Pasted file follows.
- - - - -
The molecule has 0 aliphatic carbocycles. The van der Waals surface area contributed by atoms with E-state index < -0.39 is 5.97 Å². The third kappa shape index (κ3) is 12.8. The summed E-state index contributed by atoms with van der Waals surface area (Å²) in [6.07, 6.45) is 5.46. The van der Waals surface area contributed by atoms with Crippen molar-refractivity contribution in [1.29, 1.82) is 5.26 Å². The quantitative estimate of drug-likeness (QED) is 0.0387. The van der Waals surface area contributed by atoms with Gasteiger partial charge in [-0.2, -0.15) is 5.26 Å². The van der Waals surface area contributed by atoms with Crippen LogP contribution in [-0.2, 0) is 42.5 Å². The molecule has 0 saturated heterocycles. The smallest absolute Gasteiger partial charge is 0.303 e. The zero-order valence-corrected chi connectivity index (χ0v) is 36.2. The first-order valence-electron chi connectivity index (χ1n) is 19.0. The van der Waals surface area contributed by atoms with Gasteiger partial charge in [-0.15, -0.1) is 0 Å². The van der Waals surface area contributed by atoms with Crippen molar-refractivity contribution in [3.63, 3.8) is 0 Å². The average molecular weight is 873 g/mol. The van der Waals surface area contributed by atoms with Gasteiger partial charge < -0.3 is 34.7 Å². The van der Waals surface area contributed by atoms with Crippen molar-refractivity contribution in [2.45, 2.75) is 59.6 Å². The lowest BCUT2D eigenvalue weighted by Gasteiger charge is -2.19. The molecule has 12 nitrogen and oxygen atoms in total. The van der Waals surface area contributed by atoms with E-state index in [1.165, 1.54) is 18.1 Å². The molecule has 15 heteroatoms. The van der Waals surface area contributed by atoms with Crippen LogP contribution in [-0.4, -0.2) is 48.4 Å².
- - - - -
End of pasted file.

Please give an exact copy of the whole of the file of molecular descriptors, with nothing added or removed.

The molecule has 0 aliphatic carbocycles. The van der Waals surface area contributed by atoms with E-state index < -0.39 is 5.97 Å². The third kappa shape index (κ3) is 12.8. The summed E-state index contributed by atoms with van der Waals surface area (Å²) in [6.07, 6.45) is 5.46. The van der Waals surface area contributed by atoms with Crippen molar-refractivity contribution in [1.29, 1.82) is 5.26 Å². The quantitative estimate of drug-likeness (QED) is 0.0387. The van der Waals surface area contributed by atoms with Gasteiger partial charge in [-0.2, -0.15) is 5.26 Å². The van der Waals surface area contributed by atoms with Crippen LogP contribution in [-0.2, 0) is 42.5 Å². The molecule has 0 saturated heterocycles. The smallest absolute Gasteiger partial charge is 0.303 e. The zero-order valence-corrected chi connectivity index (χ0v) is 36.2. The first-order valence-electron chi connectivity index (χ1n) is 19.0. The van der Waals surface area contributed by atoms with Gasteiger partial charge in [-0.15, -0.1) is 0 Å². The van der Waals surface area contributed by atoms with Crippen molar-refractivity contribution in [3.63, 3.8) is 0 Å². The average molecular weight is 873 g/mol. The van der Waals surface area contributed by atoms with Gasteiger partial charge < -0.3 is 34.7 Å². The van der Waals surface area contributed by atoms with Crippen molar-refractivity contribution in [2.45, 2.75) is 59.6 Å². The lowest BCUT2D eigenvalue weighted by Gasteiger charge is -2.19. The molecule has 12 nitrogen and oxygen atoms in total. The van der Waals surface area contributed by atoms with E-state index in [1.165, 1.54) is 18.1 Å². The molecule has 15 heteroatoms. The van der Waals surface area contributed by atoms with Crippen LogP contribution in [-0.4, -0.2) is 48.4 Å².